Ruff Ryders’ spark dimming, fire still burns

“Ladies and gentlemen, thugs and b–. I want you to let this s– just bang”. From the intro on, this is an assumed request from the entire Ruff Ryders’ camp on their third album, “In the R We Trust.”.

They give you something to ride to and bang in your system. They bring madd new flavor with the help of new producers and artists.

With the likes of Irv Gotti, Timbaland, Petey Pablo, Fiend, and of course their undeniable hit maker from past Double R joints, Swizz Beatz it’s destined to have potential.

This CD has an essence that can seduce just about anyone with a good ear for music.

It’s bi-coastal and even reaches into depths to get that grimy “Dirty South” influence. With this in mind Double R combines unlikely stylistic rhymers.

This is evident on tracks like “They Ain’t Ready” with Jadakiss and Bubba Sparxxx, and “Eastside Ryders” which combines Tha Eastsidaz and Holiday Styles of the Lox.

These are just two of the more fiery tracks, but it’s not Tha Eastsidaz or Jadakiss’ best effort.

They have great flows, but with their solo efforts they are a lot nicer and grittier.

Even though these aren’t the most thugged-out tracks on the album, it does come with the tough street appeal that Ruff Ryders are infamous for.

They’ve become lyrical assassins with Cristal-laced lyrics throughout the several tracks including “We Don’t Give a f–” and “Gonna Be Sumthin.”

With lyrics speaking of gun toting, shooting people in the head and not caring. What is there for a thug at heart not to love?

But too there is an R&B element for the softer side of you.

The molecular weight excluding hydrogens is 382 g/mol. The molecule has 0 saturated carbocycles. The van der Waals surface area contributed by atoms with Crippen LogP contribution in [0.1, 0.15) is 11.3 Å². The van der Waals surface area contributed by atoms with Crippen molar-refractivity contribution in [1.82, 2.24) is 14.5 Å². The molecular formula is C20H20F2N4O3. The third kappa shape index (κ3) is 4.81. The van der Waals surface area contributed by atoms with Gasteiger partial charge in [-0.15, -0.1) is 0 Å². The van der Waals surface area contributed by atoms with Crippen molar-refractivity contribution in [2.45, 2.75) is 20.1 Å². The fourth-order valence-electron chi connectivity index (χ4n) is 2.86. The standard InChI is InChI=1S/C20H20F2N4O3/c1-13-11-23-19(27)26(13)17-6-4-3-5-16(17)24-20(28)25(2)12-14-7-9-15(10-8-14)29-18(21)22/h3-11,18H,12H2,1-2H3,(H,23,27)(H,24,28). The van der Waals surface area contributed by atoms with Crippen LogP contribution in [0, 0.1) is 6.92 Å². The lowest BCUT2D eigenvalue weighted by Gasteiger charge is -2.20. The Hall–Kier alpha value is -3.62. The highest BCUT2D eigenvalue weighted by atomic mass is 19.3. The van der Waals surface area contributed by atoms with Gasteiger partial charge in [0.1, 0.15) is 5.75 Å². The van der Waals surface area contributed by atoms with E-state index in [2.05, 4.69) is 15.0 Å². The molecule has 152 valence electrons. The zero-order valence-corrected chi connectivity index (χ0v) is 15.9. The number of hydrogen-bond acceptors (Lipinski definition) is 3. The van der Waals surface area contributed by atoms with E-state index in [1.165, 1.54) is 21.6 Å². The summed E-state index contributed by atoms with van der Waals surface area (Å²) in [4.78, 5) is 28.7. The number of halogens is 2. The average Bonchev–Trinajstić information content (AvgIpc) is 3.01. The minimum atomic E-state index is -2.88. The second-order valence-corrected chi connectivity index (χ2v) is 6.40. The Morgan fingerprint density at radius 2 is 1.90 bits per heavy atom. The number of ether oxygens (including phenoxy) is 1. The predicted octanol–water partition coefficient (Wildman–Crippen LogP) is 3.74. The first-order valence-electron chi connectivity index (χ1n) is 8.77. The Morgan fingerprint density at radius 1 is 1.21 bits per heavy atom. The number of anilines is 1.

Tracks like “U, She, and Me” by Eve talking about the usual; a cheating man. And track 16 with Parle, Ruff Ryders official R&B components speaking of a woman that they can’t seem to let go. Shows that even gangsta’s have hearts.

Now that you have something to ride to, they of course can’t leave you with out something that could be the next club type anthem.

So they bring in down South heavy weights. The flow of Ludacris, Fiend, and Yung Wun on track 9 have you wanting to bounce and nod your neck.

With all theses attributes the album still lacks the fire that one has come to expect from Double R. True enough they have added new feature artists to their line up.

Unfortunately, some of the featured artists out-rhyme the Double R veterans.

Something is missing some of the artist aren’t as hungry as when double r’s first Cd dropped. Except for the artist who haven’t accomplished solo success. By the end of the album you’ll be wondering if they should trust in the ‘R’.

However, because of the stylistic originality they keep coming up with, like the bikes that look like cars that they ride makes you keep coming back.